KuwaitOther News

MP calls for raising decade-old cost of living allowance

Lawmaker proposes establishing new governorate

KUWAIT: Opposition MP Khaled Al-Otaibi yesterday questioned why the government did not raise the cost of living allowance for the past decade despite a steep rise in prices. In a question to Finance Minister Nayef Al-Hajraf, the lawmaker said that the council of ministers decided in 2008 to grant Kuwaitis with a cost of living of KD 120 monthly to cope with an increase in prices and inflation rate. He said that since then, the government did not consider raising the allowance despite the increase in the cost of living in the country.

The lawmaker said that ahead of deciding the allowance in 2008, a government spokesman said that it was based on a comprehensive study conducted by the finance ministry and a number of government departments in cooperation with the World Bank that included revising salaries and other benefits enjoyed by employees. He asked if the ministry has conducted a similar study in the past 10 years and demanded copies of such studies, and if not he asked for the reasons why the study was not made.
Otaibi asked the minister if the existing cost of living allowance has been revised and its value compared with the cost of living at present. He demanded the rates of inflation since 2009 and asked about the ministry’s role in facing the continuous rise in such rates and their negative impact on the incomes of middle and low income families.

MP Osama Al-Shaheen meanwhile proposed the establishment of a new governorate in the country besides the six governorates to accommodate new areas in the south of the country. He said the new governorate should include Sabah Al-Ahmad City, Wafra and Khairan in addition to a number of neighboring areas. The new governorate should have its own educational, health and security authorities.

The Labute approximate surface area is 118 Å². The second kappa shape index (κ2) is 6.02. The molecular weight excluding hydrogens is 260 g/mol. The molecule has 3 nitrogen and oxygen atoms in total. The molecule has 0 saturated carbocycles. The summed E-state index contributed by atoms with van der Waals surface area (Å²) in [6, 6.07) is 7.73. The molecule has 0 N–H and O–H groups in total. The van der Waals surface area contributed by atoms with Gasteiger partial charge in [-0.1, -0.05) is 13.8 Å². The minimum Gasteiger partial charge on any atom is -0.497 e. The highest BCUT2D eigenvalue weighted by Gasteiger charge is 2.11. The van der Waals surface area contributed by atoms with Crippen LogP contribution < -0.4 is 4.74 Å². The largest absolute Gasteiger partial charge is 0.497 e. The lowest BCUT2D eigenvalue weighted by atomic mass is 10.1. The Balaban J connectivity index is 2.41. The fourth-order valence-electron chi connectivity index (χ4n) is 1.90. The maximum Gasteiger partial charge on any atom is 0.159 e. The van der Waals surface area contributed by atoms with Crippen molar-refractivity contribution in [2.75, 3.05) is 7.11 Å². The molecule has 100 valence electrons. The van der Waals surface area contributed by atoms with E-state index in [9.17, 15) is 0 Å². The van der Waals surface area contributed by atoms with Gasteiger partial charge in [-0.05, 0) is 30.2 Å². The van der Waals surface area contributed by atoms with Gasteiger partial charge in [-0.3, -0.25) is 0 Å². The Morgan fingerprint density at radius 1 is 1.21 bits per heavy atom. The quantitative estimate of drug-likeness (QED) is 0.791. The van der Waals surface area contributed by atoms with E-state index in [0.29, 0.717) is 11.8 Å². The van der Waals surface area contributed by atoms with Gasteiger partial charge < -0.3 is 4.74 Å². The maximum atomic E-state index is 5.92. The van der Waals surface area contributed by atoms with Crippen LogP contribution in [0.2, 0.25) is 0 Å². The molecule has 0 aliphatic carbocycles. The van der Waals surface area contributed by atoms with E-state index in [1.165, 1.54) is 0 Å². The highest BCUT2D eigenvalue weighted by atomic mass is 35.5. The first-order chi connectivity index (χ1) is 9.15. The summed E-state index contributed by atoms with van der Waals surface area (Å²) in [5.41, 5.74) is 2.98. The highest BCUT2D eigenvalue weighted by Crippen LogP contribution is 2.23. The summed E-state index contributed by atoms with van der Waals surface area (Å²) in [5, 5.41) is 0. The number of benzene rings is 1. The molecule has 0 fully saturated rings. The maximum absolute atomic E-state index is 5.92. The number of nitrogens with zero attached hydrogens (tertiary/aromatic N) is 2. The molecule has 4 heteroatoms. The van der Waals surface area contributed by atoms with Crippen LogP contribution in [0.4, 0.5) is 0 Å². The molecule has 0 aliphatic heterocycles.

Deputy Speaker Essa Al-Kandari submitted a proposal yesterday to set up a national council for women to be entrusted with reviewing proposals and draft laws relating to women affairs before they are approved by the national assembly. Kandari said that the council should consist of a number of female experts who have experience in women affairs, adding that the council must be consulted before the national assembly approves any draft law relating to women or that could impact their affairs.

Exemptions
In other news, member of the parliamentary human resources committee Saleh Ashour said the committee asked the government to cancel the exemptions given to certain sectors from setting a specific ratio to appoint Kuwaitis, such as private universities, hospitals, hotels and touristic companies. Ashour added that government responses concerning replacing expats with citizens are good, but still below par, stressing that the committee will continue following up the Civil Service Commission’s performance in this regard.

Moreover, Ashour said that the recent rally in Irada Square conveyed a message to the government, showing that people are dissatisfied with the grants and loans given to other countries worth billions of dinars, namely those who stood against Kuwait during the Iraqi invasion, while the Kuwaiti people are overburdened with loan interest. “The government must resolve this social dilemma,” he underlined. In the meantime, MP Hamdan Al-Azmi said that the new disability bill is still being studied and demanded that it should include bedoons and children of Kuwaiti women in it.

By B Izzak and A Saleh

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